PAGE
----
Thursday, July 18, 2013

3 Short Paragraphs: Redemption

2013, Steven Knight (writer, Dirty Pretty Things, Eastern Promises) -- download

Redemption (in the US) or perhaps Hummingbird (in England) or perhaps even Crazy Joey (France) is the directorial debut of screenwriter Steven Knight, known for Dirty Pretty Things and Eastern Promises. This just seems right to me, as both the movies dealt with an exposure to violence and the place of immigrants in an urban society. That might be smelting the characteristics down too easily, but let me say, all three feel like his movies. And that is a good thing, meaning the directors of the other two felt respectful enough to retain the tone he had written.

This movie, when read off the back of a video box, is your typical Statham vehicle. Joey is an ex-special forces, sorry, Royal Marine who is suffering PTSD from his tour in Afghanistan. He is living on the street, preyed on by thugs. "Don't hurt them!" cries his girlfriend Isabel. Instead Joey takes a terrible beating and while escaping, falls (literally) into the expensive flat of Damon, who is out of country for the season. Joey takes the opportunity, and yes it is an opportunity of theft, to clean himself up living in the flat, wearing Damon's clothes and driving his car. And a cleaner Joey is an employable Joey but still a violent Joey thus he ends up working for chinese gangsters, all the while trying to avenge the murder of Isabel. But Sister Cristina, who tends to the homeless in the area, believes he can ultimately redeem himself, fully.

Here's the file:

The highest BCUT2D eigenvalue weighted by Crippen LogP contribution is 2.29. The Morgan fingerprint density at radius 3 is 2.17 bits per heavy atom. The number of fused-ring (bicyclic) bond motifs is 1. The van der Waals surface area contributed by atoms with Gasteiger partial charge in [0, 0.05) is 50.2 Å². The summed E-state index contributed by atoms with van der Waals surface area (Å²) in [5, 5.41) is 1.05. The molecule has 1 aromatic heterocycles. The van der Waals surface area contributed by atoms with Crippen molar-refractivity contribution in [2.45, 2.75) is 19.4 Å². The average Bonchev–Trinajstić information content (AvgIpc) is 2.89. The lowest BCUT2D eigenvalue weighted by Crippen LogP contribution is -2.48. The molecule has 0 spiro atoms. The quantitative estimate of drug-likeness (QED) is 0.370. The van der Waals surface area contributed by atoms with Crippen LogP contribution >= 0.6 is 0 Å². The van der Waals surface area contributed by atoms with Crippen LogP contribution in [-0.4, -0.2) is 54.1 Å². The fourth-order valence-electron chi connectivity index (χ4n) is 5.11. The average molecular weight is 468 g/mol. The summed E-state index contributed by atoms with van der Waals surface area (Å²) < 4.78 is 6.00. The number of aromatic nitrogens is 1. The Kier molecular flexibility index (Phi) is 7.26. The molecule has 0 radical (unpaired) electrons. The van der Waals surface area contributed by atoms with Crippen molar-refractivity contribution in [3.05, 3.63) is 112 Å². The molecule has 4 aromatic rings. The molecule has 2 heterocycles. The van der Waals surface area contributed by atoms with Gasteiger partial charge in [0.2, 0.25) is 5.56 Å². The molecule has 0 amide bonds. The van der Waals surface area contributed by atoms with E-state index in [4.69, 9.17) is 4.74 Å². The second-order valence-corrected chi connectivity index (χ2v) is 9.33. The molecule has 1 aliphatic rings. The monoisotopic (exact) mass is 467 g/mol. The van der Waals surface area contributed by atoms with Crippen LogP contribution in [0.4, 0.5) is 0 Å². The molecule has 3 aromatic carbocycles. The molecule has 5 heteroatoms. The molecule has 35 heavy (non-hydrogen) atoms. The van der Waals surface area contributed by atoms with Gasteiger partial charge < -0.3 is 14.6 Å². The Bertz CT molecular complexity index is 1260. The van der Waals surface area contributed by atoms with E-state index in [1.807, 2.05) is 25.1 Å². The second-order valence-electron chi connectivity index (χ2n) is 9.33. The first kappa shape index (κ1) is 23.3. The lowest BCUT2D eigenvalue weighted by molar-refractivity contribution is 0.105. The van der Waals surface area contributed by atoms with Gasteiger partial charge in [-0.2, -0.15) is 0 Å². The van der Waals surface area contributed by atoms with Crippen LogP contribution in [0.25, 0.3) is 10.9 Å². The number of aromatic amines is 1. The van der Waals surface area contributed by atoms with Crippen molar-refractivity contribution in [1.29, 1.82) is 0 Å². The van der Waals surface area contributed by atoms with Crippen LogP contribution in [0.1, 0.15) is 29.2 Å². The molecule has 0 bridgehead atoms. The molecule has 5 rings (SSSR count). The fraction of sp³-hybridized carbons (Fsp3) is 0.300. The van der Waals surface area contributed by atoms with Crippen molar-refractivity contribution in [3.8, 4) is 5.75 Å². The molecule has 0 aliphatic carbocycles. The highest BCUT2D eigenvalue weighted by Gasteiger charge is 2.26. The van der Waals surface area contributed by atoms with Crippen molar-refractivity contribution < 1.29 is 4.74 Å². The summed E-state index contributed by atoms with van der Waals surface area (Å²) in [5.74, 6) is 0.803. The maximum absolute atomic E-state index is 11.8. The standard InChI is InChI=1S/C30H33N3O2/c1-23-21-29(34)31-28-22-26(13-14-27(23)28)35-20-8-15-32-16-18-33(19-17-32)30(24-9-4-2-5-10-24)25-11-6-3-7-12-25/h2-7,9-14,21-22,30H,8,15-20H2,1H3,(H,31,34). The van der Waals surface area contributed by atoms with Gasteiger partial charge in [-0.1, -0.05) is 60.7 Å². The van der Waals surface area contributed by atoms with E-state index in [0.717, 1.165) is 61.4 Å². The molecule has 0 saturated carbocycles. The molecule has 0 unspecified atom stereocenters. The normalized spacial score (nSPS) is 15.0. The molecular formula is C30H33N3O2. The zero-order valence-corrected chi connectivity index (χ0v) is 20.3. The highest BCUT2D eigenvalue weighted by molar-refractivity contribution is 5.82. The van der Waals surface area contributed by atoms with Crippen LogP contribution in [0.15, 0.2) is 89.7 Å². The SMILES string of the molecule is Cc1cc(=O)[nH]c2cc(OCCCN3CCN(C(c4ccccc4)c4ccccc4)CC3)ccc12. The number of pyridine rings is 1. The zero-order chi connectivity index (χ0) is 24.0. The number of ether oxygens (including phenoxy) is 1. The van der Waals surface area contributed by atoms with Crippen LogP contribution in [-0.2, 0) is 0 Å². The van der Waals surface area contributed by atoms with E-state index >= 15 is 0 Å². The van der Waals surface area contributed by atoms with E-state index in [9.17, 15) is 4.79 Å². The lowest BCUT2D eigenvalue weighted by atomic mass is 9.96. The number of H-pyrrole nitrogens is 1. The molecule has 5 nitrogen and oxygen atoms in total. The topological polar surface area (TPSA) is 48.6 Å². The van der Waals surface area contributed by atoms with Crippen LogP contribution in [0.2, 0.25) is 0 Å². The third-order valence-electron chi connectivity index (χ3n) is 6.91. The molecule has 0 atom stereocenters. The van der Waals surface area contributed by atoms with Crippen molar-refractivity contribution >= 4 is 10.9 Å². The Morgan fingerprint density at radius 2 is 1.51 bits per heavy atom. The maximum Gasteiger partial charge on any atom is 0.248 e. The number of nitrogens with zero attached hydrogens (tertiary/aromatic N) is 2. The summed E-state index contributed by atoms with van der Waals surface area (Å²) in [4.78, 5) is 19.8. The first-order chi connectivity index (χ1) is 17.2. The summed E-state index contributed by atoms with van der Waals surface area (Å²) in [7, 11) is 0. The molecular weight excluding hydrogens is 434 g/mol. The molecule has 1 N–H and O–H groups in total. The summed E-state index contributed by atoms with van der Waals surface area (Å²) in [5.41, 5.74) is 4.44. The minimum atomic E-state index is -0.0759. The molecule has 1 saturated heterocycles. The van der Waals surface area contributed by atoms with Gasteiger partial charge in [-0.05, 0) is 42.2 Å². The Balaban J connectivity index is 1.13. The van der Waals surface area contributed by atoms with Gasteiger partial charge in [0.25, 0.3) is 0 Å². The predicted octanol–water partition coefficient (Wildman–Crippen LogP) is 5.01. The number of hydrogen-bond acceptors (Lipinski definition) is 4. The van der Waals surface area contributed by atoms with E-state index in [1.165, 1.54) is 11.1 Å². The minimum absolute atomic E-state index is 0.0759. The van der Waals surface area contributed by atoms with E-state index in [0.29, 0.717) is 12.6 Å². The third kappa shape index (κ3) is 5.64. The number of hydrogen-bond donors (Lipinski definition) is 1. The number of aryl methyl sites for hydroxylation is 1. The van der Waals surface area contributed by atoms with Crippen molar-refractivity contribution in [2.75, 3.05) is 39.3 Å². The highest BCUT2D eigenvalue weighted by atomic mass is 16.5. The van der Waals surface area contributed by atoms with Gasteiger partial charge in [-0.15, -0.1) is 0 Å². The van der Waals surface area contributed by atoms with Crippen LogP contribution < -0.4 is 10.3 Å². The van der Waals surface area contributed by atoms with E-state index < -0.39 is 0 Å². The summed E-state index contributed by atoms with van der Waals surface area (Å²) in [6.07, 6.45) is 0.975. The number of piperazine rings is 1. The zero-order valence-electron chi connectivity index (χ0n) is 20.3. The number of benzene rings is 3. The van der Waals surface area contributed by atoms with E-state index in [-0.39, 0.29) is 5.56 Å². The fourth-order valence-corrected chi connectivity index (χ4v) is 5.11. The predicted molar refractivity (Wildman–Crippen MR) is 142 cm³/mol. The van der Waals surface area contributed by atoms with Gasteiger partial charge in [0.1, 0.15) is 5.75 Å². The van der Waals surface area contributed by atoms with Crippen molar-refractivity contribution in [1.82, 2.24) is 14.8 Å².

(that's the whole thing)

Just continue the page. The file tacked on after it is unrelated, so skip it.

For the first time, in a very long time, I sat watching a movie utterly undistracted. I cannot say for sure why it sucked me in, but it did. It was as if they took a character that Jason Statham plays so well (I often wonder what Statham would have been like if he carried on with the type of character from Lock, Stock and Two Smoking Barrels), the violent very skilled warrior with a dark past, and just played out the other aspects of his personality. Oh, the violence is there but what drew me in were his quiet interactions with the nun Cristina, their budding "romance", if you can call it that, but definitely a respect & support that grew between the two. While there is an attempt at redemption, the summer plays itself out for both characters and leaves them more or less who they already were, but with a bit of self-revelation.